China Flies Its Largest Ever Drone: The Divine Eagle
It's Going to Hunt Stealth Bombers
Divine Eagle Hunts
New images of testing materials have emerged of China’s largest ever UAV, the secretive Divine Eagle. Compared to other Chinese aviation projects like the J-20 stealth fighter and Y-20 heavy transport aircraft, the lack of publicly available photos of the Divine Eagle suggests that like the American RQ-180, this giant drone is a strategic and sensitive asset. Given the presence of official diagrams and wind tunnel testing, the Divine Eagle is likely to be a real Chinese project, built by the “black project” division of the venerable Shenyang Aircraft Corporation. Reliable Internet sources also indicate that the Divine Eagle conducted its first flight in December 2014 or early 2015.
Divine Eagle Three View
The Divine Eagle has a very unique design, similar to the World War II U.S. P-38 Lightning fighter. It has a forward fuselage attached to twin booms, which are also attached to a large, inverted Pelican tail rear wing that houses the twin turbofan engines. Wind tunnel tests indicate that the Divine Eagle has been tested in simulated conditions of Mach 0.8 speed and 25 km altitude, which would likely indicate its top speed and flight ceiling (the RQ-4 Global Hawk’s flight ceiling is about 18 km). Assuming that the satellite communications disk on the blueprint has a 1 meter diameter, the Divine Eagle would have a length of 25 meters and a 50 meter wingspan. This would indicate that the Divine Eagle is likely to have a maximum takeoff weight of between 15-20 tons, which would make it one of the world’s largest UAVs.
The Divine Eagle design has seven radars that provide it with complete 360 coverage, including a X/UHF AMTI Active Electronically Scanned Array (AESA) radar on the front, two X/UHF AMTI/SAR/GMTI AESA radars on the twin booms, two X/UHF AMTI AESA radars on either side of the engine nozzles, and two more radars on the end of the booms. Airborne Moving Target Indicator (AMTI) radar types are used to track airborne targets, like enemy fighters and cruise missiles. Synthetic Aperture Radar (SAR) provides high resolution of slow moving ground vehicles and enemy bases. Ground Moving Target Indicator (GMTI) radars are ideal for identifying and tracking ships, such as aircraft carriers. X/UHF band radars, which include the “F-22 killer” JY-26 that debuted at Zhuhai 2014, have raised concerns in the American military that they could track stealth aircraft like the F-35 fighter and B-2 bomber at long ranges.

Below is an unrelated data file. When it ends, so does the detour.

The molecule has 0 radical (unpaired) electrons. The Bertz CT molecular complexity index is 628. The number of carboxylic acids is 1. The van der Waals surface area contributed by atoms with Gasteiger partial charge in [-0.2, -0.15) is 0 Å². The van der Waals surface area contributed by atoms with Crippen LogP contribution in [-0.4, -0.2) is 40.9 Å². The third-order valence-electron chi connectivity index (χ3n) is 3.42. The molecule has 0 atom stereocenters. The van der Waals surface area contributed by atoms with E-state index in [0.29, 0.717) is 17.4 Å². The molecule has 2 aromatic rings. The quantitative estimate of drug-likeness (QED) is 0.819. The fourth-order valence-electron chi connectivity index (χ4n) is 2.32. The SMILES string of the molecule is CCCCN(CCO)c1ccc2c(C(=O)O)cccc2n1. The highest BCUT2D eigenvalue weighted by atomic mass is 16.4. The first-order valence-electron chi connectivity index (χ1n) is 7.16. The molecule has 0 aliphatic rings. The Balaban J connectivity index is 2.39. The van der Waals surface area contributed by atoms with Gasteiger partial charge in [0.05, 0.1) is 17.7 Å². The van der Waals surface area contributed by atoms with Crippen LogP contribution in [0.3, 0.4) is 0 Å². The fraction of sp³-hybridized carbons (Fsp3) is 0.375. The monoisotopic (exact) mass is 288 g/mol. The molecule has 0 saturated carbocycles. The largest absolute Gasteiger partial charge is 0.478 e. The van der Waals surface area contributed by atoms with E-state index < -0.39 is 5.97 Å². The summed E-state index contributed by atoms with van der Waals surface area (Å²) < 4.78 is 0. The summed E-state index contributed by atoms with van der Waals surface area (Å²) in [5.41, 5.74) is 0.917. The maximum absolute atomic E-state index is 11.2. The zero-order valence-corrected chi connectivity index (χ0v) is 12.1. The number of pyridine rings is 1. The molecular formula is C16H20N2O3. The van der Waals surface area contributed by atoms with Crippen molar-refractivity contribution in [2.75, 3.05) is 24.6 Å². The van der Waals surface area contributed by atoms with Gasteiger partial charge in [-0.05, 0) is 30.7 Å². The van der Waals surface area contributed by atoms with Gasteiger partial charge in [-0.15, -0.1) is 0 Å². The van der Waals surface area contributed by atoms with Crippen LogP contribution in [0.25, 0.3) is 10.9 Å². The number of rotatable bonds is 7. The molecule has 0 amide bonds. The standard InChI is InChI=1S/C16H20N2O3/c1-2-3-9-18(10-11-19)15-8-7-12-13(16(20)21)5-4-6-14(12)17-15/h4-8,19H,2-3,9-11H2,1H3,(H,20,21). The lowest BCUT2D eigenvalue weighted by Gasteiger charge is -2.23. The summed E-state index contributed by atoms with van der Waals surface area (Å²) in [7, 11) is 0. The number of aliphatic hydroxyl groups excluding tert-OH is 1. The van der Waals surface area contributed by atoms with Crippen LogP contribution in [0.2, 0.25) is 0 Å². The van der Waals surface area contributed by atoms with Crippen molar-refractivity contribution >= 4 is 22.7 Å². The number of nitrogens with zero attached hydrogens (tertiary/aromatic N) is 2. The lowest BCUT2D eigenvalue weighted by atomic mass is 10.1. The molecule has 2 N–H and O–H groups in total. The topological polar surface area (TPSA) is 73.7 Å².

Divine Eagle at War
Compared to its stealthy American counterpart, the RQ-180, the Divine Eagle is designed more for operational reconnaissance rather than strategic intelligence, direct flights over denied territory. While it has a very stealthy design, the Divine Dragon’s high flight ceiling means that enemy fighters would have difficulty engaging it, and its long range radar would allow it to stay away from air defenses like the AEGIS when guiding Chinese anti-ship missiles at carriers. The Divine Eagle’s could datalink with Chinese SAMs on land and sea to shoot down low flying cruise missiles. The Divine Eagle would even have a role in striking down enemy A2/AD networks, by locating enemy surface to air missiles (SAM) launchers to be destroyed by Chinese smart bombs. At the same time, the Divine Eagle can locate enemy stealth bombers, fighters, drones and cruise missiles, and then summon Chinese fighters to defend the Mainland.
That Chinese Internet censors are allowing Divine Eagle technical descriptions to proliferate online is notable. It could be a psychological response to U.S. interest in Third Offset systems like drone swarms and the Long Range Strike Bomber. The Divine Eagle’s ability to protect large areas of Chinese airspace against stealth aircraft makes any air raid against China a much more dangerous and difficult task. In turn, the Divine Eagle’s airborne surveillance capabilities would increase the lethality of Chinese offensives by improving the quality of targeting information about enemy warships, bunkers, airfields and missile launchers. Finally, just as American UAS are used in intelligence gathering and surveillance roles for everything from earthquake response to the Fukushima nuclear disaster, the Divine Eagle would presents a great leap forward for Chinese expeditionary capabilities.
Many thanks to: Hongjian, Blitzo and Henri K
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